Eventually they were reported in one such village and found before they could leave. Dreamer got caught and Walker ran away. She loved Walker dearly as a brother, they had travelled alone together for five years and knew nothing or no one better than each other. She never got to tell him how much she loved him. The next day at the stocks in front of everyone she said nothing but thought it so loud that she convinced herself he had heard it. She died with no regrets and Walker never knew. He could only guess and hope she felt that way because it was the way he felt for her.

Though they were the same age, he had always acted the older brother, protecting her. But it still hadn’t been enough. And he hated himself for that.

And Walker walked alone while Dreamer dreamed above. A lone wolf crying out to the moon. Wolverine. And suddenly, he had a new name.


The owner of this blog, B00kworm, is currently somewhere in England, with no wifi and a weak phone signal. It took her three tries to send this to me, one hour for me to type it all up, and god knows how long for her to write 600 words ON HER FREGGIN PHONE! Just barely making it on to the speakeasy Grid. GG bookworm!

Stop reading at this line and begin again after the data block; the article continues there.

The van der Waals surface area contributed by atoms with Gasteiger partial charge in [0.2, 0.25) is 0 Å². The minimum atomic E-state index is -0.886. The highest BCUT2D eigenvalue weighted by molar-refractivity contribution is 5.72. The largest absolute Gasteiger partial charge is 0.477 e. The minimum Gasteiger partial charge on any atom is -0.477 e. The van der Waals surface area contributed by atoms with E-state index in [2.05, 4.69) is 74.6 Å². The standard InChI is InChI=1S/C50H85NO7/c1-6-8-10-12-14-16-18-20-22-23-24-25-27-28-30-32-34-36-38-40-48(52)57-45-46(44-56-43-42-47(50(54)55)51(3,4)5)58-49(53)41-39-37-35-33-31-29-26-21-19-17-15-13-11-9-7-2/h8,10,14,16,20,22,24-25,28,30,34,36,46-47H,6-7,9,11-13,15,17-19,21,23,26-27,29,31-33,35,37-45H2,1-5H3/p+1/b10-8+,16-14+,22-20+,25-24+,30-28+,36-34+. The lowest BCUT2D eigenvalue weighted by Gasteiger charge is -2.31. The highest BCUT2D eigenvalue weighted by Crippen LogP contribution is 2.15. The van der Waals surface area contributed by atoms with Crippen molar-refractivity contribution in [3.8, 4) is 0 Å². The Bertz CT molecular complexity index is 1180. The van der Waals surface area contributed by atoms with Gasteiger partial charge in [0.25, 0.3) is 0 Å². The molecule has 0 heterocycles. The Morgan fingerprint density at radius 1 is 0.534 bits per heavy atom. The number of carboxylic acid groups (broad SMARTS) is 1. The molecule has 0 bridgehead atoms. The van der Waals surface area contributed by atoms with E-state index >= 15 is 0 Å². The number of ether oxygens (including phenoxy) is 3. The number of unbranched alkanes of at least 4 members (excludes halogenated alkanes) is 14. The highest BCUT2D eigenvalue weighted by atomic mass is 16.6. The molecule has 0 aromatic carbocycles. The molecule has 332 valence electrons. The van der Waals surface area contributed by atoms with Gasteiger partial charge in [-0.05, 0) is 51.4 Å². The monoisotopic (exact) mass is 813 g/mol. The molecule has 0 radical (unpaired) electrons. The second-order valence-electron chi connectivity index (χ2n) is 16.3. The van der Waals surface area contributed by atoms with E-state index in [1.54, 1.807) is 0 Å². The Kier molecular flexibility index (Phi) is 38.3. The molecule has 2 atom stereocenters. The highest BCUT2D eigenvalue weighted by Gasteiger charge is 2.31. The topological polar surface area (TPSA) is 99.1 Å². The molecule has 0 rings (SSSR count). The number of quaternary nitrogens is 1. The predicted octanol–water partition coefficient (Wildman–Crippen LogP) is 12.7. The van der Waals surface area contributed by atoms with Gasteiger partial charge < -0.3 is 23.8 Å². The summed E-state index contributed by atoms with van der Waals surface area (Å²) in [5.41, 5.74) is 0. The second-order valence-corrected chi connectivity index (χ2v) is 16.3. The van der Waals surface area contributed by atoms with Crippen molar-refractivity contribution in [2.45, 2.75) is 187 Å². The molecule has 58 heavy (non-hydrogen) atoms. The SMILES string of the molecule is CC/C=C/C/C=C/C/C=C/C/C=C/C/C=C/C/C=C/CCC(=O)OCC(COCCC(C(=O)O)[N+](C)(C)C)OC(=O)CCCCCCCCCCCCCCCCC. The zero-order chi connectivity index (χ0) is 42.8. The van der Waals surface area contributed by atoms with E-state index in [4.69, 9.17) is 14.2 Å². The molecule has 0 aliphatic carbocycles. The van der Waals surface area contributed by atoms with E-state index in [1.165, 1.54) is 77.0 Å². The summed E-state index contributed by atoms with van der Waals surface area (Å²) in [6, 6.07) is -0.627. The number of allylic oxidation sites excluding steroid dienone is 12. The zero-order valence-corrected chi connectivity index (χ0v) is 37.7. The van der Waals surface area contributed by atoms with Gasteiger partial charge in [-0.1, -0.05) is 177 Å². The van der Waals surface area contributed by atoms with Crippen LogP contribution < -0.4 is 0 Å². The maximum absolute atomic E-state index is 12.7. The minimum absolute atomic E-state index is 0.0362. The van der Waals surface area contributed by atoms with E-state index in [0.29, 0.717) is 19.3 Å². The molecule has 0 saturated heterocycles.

Posted by on 9 July 2014 in Dragonspark, Speakeasy


Tags: , ,

DragonSpark Speakeasy 169- Isolation

She woke up to a dull, grey, lifeless sky. It was as if the sun refused to cast its warm light upon the inhabitants of the quarantine zone. As for the birds, they’d been the first source of food to expire. How long had it been since the army had set up the particle field? Months? Years? It felt like eternity to her.